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An Assessment of Mean Areal Precipitation Methods on Simulated Stream Flow: A SWAT Model Performance Assessment

by Sean Zeiger 1,* and Jason Hubbart 2,3
Department of Forestry, Water Resources Program, School of Natural Resources, University of Missouri, 203-T ABNR Building, Columbia, MO 65211, USA
Davis College, Schools of Agriculture and Food, and Natural Resources, West Virginia University, 3109 Agricultural Sciences Building, Morgantown, West Virginia 26506, USA
Institute of Water Security and Science, West Virginia University, Morgantown, WV, USA
Author to whom correspondence should be addressed.
Water 2017, 9(7), 459;
Received: 2 April 2017 / Revised: 17 June 2017 / Accepted: 21 June 2017 / Published: 24 June 2017
Accurate mean areal precipitation (MAP) estimates are essential input forcings for hydrologic models. However, the selection of the most accurate method to estimate MAP can be daunting because there are numerous methods to choose from (e.g., proximate gauge, direct weighted average, surface-fitting, and remotely sensed methods). Multiple methods (n = 19) were used to estimate MAP with precipitation data from 11 distributed monitoring sites, and 4 remotely sensed data sets. Each method was validated against the hydrologic model simulated stream flow using the Soil and Water Assessment Tool (SWAT). SWAT was validated using a split-site method and the observed stream flow data from five nested-scale gauging sites in a mixed-land-use watershed of the central USA. Cross-validation results showed the error associated with surface-fitting and remotely sensed methods ranging from −4.5 to −5.1%, and −9.8 to −14.7%, respectively. Split-site validation results showed the percent bias (PBIAS) values that ranged from −4.5 to −160%. Second order polynomial functions especially overestimated precipitation and subsequent stream flow simulations (PBIAS = −160) in the headwaters. The results indicated that using an inverse-distance weighted, linear polynomial interpolation or multiquadric function method to estimate MAP may improve SWAT model simulations. Collectively, the results highlight the importance of spatially distributed observed hydroclimate data for precipitation and subsequent steam flow estimations. The MAP methods demonstrated in the current work can be used to reduce hydrologic model uncertainty caused by watershed physiographic differences. View Full-Text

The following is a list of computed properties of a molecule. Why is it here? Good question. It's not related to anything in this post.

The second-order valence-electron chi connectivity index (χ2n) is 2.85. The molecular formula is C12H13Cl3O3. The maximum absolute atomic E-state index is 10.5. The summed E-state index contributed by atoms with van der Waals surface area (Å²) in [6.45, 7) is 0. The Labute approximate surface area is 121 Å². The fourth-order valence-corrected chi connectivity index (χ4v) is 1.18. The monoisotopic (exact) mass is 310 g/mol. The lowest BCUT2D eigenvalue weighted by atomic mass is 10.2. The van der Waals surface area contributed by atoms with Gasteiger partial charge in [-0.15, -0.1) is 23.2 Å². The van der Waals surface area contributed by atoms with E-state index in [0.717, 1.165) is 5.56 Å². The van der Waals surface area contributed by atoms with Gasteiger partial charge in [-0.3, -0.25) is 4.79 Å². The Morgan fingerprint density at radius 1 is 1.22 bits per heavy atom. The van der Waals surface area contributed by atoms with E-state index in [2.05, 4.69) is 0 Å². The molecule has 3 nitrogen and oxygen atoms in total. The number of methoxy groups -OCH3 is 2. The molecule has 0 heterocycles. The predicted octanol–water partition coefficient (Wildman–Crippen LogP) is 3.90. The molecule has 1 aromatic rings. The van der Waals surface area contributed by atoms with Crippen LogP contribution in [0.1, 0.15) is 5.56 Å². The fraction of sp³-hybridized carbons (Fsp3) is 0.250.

Keywords: SWAT; PRISM; TRMM; CHIRPS; MAP; mixed-land-use hydrology; precipitation SWAT; PRISM; TRMM; CHIRPS; MAP; mixed-land-use hydrology; precipitation
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Zeiger, S.; Hubbart, J. An Assessment of Mean Areal Precipitation Methods on Simulated Stream Flow: A SWAT Model Performance Assessment. Water 2017, 9, 459.

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